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Pinedale Online > News > March 2016 > History Contest

Schwan's. Photo by Schwan's.
Sponsor Schwan's Home Food Delivery

First Moose in Pinedale. Photo by Pinedale Online.
First Moose in Pinedale
May 23, 1916 as reported in the May 25, 1916 Pinedale Roundup

Sunbeam. Photo by .
Sternwheeler on the Green River

Lake D'Amalia (New Fork Lake). Photo by .
Lake D'Amalia (New Fork Lake)

1906 Cora Sentinel. Photo by Pinedale Online.
1906 Cora Sentinel
'Serious Sawbuck'

Lander Trail. Photo by Sublette County Historical Society.
Lander Trail
One of the few existing photos of a wagon train in the 1850s, this image made by the artist Albert Bierstadt in 1859 shows emigrant wagons at the Big Sandy River on the Lander Trail just 26 miles east of the New Fork crossing. Photo courtesy Sublette County Historical Society.

Green River. Photo by Pinedale Online.
Green River
History Contest
by Dawn Ballou, Pinedale Online!
March 31, 2016

We are pleased to announce Lisa Williams of Cora as the final winner of the Schwan’s Sublette County History Contest. Thank you to everyone who participated in the History Contest these past six weeks. The Grand Prize was Dinner for Two - Your choice of Schwan's appetizer, main course and dessert up to $50 value. The second prize was the Red Velvet & Cheesecake (prize from last week which no one guessed the answer).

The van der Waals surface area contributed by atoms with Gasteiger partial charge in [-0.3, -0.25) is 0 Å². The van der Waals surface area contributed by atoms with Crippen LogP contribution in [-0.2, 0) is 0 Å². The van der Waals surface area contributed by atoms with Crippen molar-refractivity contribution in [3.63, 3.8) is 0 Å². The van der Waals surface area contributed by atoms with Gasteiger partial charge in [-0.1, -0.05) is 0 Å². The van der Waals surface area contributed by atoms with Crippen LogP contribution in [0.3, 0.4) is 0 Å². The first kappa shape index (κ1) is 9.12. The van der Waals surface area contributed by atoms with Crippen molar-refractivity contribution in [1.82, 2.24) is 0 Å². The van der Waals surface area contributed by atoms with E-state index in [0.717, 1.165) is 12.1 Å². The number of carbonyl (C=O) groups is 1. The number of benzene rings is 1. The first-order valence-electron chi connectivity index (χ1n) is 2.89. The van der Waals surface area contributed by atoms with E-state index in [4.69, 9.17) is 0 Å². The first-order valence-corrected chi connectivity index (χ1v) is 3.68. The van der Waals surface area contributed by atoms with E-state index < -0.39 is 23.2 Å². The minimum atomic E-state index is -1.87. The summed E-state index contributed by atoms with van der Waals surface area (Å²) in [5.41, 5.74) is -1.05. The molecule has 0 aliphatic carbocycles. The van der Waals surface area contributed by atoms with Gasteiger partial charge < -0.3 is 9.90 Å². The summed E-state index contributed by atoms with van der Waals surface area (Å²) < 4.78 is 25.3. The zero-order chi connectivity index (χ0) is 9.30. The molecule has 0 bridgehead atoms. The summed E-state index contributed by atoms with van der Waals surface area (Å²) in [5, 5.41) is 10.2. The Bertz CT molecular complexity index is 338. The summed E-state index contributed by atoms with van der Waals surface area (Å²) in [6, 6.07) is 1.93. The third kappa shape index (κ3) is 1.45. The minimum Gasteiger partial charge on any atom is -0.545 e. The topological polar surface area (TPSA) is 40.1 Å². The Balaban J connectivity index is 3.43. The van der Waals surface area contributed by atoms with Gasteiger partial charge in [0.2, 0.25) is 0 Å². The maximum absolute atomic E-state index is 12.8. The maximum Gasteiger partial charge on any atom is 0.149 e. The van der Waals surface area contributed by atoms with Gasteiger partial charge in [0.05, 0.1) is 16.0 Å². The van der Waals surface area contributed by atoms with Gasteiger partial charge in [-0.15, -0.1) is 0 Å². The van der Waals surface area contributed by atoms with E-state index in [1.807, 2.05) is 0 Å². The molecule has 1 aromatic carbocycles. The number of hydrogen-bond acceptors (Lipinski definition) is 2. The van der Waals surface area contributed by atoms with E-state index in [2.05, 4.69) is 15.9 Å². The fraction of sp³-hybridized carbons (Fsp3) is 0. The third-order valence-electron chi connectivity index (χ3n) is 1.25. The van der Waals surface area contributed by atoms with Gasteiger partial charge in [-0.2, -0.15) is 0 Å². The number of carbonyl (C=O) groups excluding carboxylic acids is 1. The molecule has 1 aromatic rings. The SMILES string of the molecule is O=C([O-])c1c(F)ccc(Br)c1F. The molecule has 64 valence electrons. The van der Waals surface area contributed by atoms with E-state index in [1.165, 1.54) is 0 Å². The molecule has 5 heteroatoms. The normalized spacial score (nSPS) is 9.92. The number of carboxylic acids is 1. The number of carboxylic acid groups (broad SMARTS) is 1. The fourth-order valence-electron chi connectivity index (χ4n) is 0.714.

The final questions were:
"What is the oldest geographic feature place name in Sublette County still in use today?"
Answer: Green River
"What was the first constructed road in the Upper Green River Valley?"
Answer: Lander Cut-Off Trail

Geographic feature place names
Daniel T. Potts, born in 1794, joined the Henry and Ashley expedition bound for the Rocky Mountains and the Columbia River in 1822 and served as a scout. He wrote many letters to friends and family describing his adventures. A number of those letters survive today. In 1826 he uses the term "Green River" to describe the Upper Colorado River. Prior to that time accounts referred to the river as the Spanish River, Colorado River, and versions of Seeds-ka-dee.

Wilson Price Hunt – 1811 (
• Big Horn
• Wind River
• Spanish River (today called Green River)
• Mad River (today called Snake River)
• Columbia

Robert Stuart – 1812 (Discovery of the Oregon Trail by Philip Rollins)
• Mad River (today called Snake River)
• Henry’s River (today called Henry’s Fork)
• Pilot Knobs (today called Teton Range)
• Hoback’s Fork (today called Hoback River)
• Spanish River (today called Green River)
• Willow Branch (today called Willow Creek)
• Wind River
• Big Horn

William Ashley – 1825 (
• Wind River
• Sweetwater
• Shetkadee (In Wyoming today called Green River)
• Green River (In Utah)

Daniel Potts – July 16, 1826 (
• SeetKadu & Green River
• Sweet Water
• Rocky Mountains
• Yellow Stone
• Wind River
• Lewis River (today called Snake River)
• Bear River

Lander Trail